Day 21 (the world is going crazy)

Miles Traveled: 187                                                                                                                             Location:  Portland, OR

Why we do this Today, prisons represent the symptoms of a cultural dysfunction in our society. To many they represent a clean industry that can be hidden on a country road behind a tree line.  To the business community they represent a steady income stream freed of the vagaries and vicissitudes of the market place. To the rural poor they represent a steady job with benefits and early retirement. . To our elected officials they represent the political gold of money and votes during electoral campaigns. To the tax payer they are an invisible drain on the state budget. To the public school systems they represent a place to hide their failures. To many inmates, they are the gates of hell that lead to a life of despondency, despair, desperation and addictions.  Now you understand what a cultural dysfunction is? If not, go read the House of Usher by Edgar Allen Poe and then tell me what is the difference between the House of Usher and our culture that lives of the pain and suffering of of its own citizens. Over 13 million of them at last count and the count goes on.

And the beat goes on: I was struck on the ride into Portland by the number of work crews that appeared to migrant labor from Latin America on the farms in the country side. For who knows what reason, I thought it was just a border/California issue. However, it seemed as if the old school buses with trailing porta-poties dotted the country side. Then I saw an article in the paper where the census said rural America is disappearing. There is just something that is so out of sync. No jobs in the cities and people are headed to the cities from the farm where there is work. Then from somewhere in the back of my mind came the stories I read from a social history class where the unemployed fathers were taken out of the city to work in the country for the CCC during the depression. So, today we hire both legal and illegal migrant labor to do the work and the money is moved to Latin America.  Don’t believe it, then ask western Union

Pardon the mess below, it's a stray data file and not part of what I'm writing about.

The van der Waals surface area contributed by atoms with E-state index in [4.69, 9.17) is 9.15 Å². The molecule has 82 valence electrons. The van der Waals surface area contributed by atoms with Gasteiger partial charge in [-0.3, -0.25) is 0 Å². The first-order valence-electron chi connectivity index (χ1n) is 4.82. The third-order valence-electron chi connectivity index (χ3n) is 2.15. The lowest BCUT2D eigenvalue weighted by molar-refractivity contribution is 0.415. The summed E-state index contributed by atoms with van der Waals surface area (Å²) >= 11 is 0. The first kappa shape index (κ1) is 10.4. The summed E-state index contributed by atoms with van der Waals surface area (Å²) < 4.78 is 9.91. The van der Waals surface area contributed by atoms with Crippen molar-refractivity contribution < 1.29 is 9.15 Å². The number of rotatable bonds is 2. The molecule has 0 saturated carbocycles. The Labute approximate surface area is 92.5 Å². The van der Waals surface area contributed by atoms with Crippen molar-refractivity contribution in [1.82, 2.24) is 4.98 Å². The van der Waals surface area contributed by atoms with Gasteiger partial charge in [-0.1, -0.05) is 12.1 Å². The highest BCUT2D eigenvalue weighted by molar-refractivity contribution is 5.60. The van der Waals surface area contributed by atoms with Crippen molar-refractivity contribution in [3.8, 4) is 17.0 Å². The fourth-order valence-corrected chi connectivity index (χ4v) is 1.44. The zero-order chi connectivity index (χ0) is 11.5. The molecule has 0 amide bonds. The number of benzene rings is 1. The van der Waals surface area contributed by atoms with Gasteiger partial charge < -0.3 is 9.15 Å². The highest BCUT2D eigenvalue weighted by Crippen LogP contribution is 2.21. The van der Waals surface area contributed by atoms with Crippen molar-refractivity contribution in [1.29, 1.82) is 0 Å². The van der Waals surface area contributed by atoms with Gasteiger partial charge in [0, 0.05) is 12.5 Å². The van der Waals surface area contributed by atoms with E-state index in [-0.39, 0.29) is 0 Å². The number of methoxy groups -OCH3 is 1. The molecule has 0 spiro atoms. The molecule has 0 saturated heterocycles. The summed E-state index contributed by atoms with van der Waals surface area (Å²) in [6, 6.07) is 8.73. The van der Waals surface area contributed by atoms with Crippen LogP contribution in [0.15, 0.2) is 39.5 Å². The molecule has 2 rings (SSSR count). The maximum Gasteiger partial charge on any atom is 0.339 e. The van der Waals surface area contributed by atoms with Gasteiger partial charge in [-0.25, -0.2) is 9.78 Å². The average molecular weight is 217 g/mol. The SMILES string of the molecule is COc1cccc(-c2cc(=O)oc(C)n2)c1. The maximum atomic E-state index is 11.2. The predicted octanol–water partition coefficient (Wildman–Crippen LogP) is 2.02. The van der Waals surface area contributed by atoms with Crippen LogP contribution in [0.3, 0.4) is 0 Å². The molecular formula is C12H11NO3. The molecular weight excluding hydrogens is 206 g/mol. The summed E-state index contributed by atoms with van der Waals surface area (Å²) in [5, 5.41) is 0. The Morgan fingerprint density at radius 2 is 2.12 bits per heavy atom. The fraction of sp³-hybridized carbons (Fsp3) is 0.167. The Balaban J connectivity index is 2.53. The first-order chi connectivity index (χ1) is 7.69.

Just plain nice people: I think of all the things that could be said about this odyssey is that I have a chance to meet and be the house guest of so many truly kind and generous people. Don’t know that I have ever experience the company of so many truly generous and compassionate people in my life. And to a one they all served truly healthy food which is deeply appreciated on skipped meals and truck stop cafes. Beds are good to. The ground has been a friend of many years However, a soft bed is a welcome change and nothing but nothing can be said against sheets. My only hope is that I will be able to maintain all and I mean all of these people that just invited us off of the streed and into their homes. About half of them, I never knew prior to my arrival.

The find of the entire preparation phase has been the gel seat. We have almost reached 4,000 miles and my bottom is doing just well. Found a craftsman, to disassembled the seat, carve out the foam and then insert a gel seat pack. Now, there is age. This is a big and at the same time a  big problem with gel seats. If you leave them in the sun (uncovered) while eating lunch then when you come out, there is a big space that has been absorbing the deep dark rays and the gel heats up underneath. The gel absorbs the heat and feeds it back to you as over a couple of hours A fascinating experience that defies description and as such i will not describe it.

well it after midnight and tomorrow’s showtime is 1300 in Seattle. So, it is to bed and know I wish each one well.

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